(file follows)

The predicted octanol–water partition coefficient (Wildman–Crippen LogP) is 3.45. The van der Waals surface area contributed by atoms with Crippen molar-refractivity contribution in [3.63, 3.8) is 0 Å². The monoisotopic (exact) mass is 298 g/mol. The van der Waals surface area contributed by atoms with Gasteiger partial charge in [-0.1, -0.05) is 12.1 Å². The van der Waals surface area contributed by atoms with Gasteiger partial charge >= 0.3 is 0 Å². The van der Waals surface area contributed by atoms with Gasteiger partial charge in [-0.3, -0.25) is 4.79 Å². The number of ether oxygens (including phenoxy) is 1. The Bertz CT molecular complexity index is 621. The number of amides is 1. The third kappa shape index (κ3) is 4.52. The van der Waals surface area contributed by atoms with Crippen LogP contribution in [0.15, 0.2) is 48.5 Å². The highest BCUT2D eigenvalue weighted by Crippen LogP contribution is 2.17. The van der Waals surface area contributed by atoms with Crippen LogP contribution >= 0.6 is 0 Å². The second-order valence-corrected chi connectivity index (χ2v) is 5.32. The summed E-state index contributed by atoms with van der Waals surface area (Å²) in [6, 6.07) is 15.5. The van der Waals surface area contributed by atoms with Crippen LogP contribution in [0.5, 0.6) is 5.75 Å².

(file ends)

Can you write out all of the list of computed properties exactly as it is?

The predicted octanol–water partition coefficient (Wildman–Crippen LogP) is 3.45. The van der Waals surface area contributed by atoms with Crippen molar-refractivity contribution in [3.63, 3.8) is 0 Å². The monoisotopic (exact) mass is 298 g/mol. The van der Waals surface area contributed by atoms with Gasteiger partial charge in [-0.1, -0.05) is 12.1 Å². The van der Waals surface area contributed by atoms with Gasteiger partial charge >= 0.3 is 0 Å². The van der Waals surface area contributed by atoms with Gasteiger partial charge in [-0.3, -0.25) is 4.79 Å². The number of ether oxygens (including phenoxy) is 1. The Bertz CT molecular complexity index is 621. The number of amides is 1. The third kappa shape index (κ3) is 4.52. The van der Waals surface area contributed by atoms with Crippen LogP contribution in [0.15, 0.2) is 48.5 Å². The highest BCUT2D eigenvalue weighted by Crippen LogP contribution is 2.17. The van der Waals surface area contributed by atoms with Crippen LogP contribution >= 0.6 is 0 Å². The second-order valence-corrected chi connectivity index (χ2v) is 5.32. The summed E-state index contributed by atoms with van der Waals surface area (Å²) in [6, 6.07) is 15.5. The van der Waals surface area contributed by atoms with Crippen LogP contribution in [0.5, 0.6) is 5.75 Å².